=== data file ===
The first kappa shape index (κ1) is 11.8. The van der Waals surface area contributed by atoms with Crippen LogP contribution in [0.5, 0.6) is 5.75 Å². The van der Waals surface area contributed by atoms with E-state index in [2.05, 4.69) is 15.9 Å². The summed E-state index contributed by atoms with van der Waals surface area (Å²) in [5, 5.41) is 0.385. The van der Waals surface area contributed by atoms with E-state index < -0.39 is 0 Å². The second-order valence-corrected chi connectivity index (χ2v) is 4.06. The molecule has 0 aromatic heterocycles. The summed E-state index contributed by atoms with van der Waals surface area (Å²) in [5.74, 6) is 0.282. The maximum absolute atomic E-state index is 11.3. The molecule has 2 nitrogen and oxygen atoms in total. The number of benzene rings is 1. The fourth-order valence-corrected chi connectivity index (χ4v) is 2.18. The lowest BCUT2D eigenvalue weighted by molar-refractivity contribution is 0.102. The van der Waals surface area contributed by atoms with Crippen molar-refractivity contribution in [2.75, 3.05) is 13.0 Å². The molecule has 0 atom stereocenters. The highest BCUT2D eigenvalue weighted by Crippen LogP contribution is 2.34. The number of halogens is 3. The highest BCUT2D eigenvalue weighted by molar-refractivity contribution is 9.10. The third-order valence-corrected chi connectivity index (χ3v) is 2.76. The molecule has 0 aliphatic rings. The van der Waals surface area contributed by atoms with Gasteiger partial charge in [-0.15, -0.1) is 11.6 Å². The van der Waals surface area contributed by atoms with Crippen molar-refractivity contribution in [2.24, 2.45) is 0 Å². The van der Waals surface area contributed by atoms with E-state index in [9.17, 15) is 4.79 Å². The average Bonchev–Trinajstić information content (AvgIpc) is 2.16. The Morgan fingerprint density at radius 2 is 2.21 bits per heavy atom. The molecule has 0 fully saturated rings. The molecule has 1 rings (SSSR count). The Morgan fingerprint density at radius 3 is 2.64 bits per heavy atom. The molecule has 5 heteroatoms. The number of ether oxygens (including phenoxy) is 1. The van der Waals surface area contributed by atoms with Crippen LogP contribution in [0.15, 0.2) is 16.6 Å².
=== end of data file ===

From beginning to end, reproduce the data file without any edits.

The first kappa shape index (κ1) is 11.8. The van der Waals surface area contributed by atoms with Crippen LogP contribution in [0.5, 0.6) is 5.75 Å². The van der Waals surface area contributed by atoms with E-state index in [2.05, 4.69) is 15.9 Å². The summed E-state index contributed by atoms with van der Waals surface area (Å²) in [5, 5.41) is 0.385. The van der Waals surface area contributed by atoms with E-state index < -0.39 is 0 Å². The second-order valence-corrected chi connectivity index (χ2v) is 4.06. The molecule has 0 aromatic heterocycles. The summed E-state index contributed by atoms with van der Waals surface area (Å²) in [5.74, 6) is 0.282. The maximum absolute atomic E-state index is 11.3. The molecule has 2 nitrogen and oxygen atoms in total. The number of benzene rings is 1. The fourth-order valence-corrected chi connectivity index (χ4v) is 2.18. The lowest BCUT2D eigenvalue weighted by molar-refractivity contribution is 0.102. The van der Waals surface area contributed by atoms with Crippen molar-refractivity contribution in [2.75, 3.05) is 13.0 Å². The molecule has 0 atom stereocenters. The highest BCUT2D eigenvalue weighted by Crippen LogP contribution is 2.34. The number of halogens is 3. The highest BCUT2D eigenvalue weighted by molar-refractivity contribution is 9.10. The third-order valence-corrected chi connectivity index (χ3v) is 2.76. The molecule has 0 aliphatic rings. The van der Waals surface area contributed by atoms with Gasteiger partial charge in [-0.15, -0.1) is 11.6 Å². The van der Waals surface area contributed by atoms with Crippen molar-refractivity contribution in [2.24, 2.45) is 0 Å². The van der Waals surface area contributed by atoms with E-state index in [9.17, 15) is 4.79 Å². The average Bonchev–Trinajstić information content (AvgIpc) is 2.16. The Morgan fingerprint density at radius 2 is 2.21 bits per heavy atom. The molecule has 0 fully saturated rings. The molecule has 1 rings (SSSR count). The Morgan fingerprint density at radius 3 is 2.64 bits per heavy atom. The molecule has 5 heteroatoms. The number of ether oxygens (including phenoxy) is 1. The van der Waals surface area contributed by atoms with Crippen LogP contribution in [0.15, 0.2) is 16.6 Å².